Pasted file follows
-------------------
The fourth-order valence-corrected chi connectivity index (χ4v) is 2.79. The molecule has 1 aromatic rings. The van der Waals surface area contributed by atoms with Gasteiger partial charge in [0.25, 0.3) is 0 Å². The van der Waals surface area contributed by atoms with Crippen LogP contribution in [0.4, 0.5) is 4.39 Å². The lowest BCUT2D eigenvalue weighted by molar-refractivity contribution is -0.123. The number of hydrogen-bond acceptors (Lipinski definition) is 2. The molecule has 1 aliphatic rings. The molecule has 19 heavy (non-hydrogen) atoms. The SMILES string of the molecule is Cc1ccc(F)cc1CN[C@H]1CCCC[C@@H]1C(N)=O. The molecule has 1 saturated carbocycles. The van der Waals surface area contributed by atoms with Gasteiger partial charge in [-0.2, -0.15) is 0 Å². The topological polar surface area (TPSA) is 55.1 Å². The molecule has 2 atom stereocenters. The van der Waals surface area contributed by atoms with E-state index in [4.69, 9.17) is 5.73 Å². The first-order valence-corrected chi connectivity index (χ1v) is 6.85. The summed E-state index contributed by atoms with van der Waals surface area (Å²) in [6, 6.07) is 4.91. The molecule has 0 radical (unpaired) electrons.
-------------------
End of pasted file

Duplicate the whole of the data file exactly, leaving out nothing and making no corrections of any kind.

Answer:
The fourth-order valence-corrected chi connectivity index (χ4v) is 2.79. The molecule has 1 aromatic rings. The van der Waals surface area contributed by atoms with Gasteiger partial charge in [0.25, 0.3) is 0 Å². The van der Waals surface area contributed by atoms with Crippen LogP contribution in [0.4, 0.5) is 4.39 Å². The lowest BCUT2D eigenvalue weighted by molar-refractivity contribution is -0.123. The number of hydrogen-bond acceptors (Lipinski definition) is 2. The molecule has 1 aliphatic rings. The molecule has 19 heavy (non-hydrogen) atoms. The SMILES string of the molecule is Cc1ccc(F)cc1CN[C@H]1CCCC[C@@H]1C(N)=O. The molecule has 1 saturated carbocycles. The van der Waals surface area contributed by atoms with Gasteiger partial charge in [-0.2, -0.15) is 0 Å². The topological polar surface area (TPSA) is 55.1 Å². The molecule has 2 atom stereocenters. The van der Waals surface area contributed by atoms with E-state index in [4.69, 9.17) is 5.73 Å². The first-order valence-corrected chi connectivity index (χ1v) is 6.85. The summed E-state index contributed by atoms with van der Waals surface area (Å²) in [6, 6.07) is 4.91. The molecule has 0 radical (unpaired) electrons.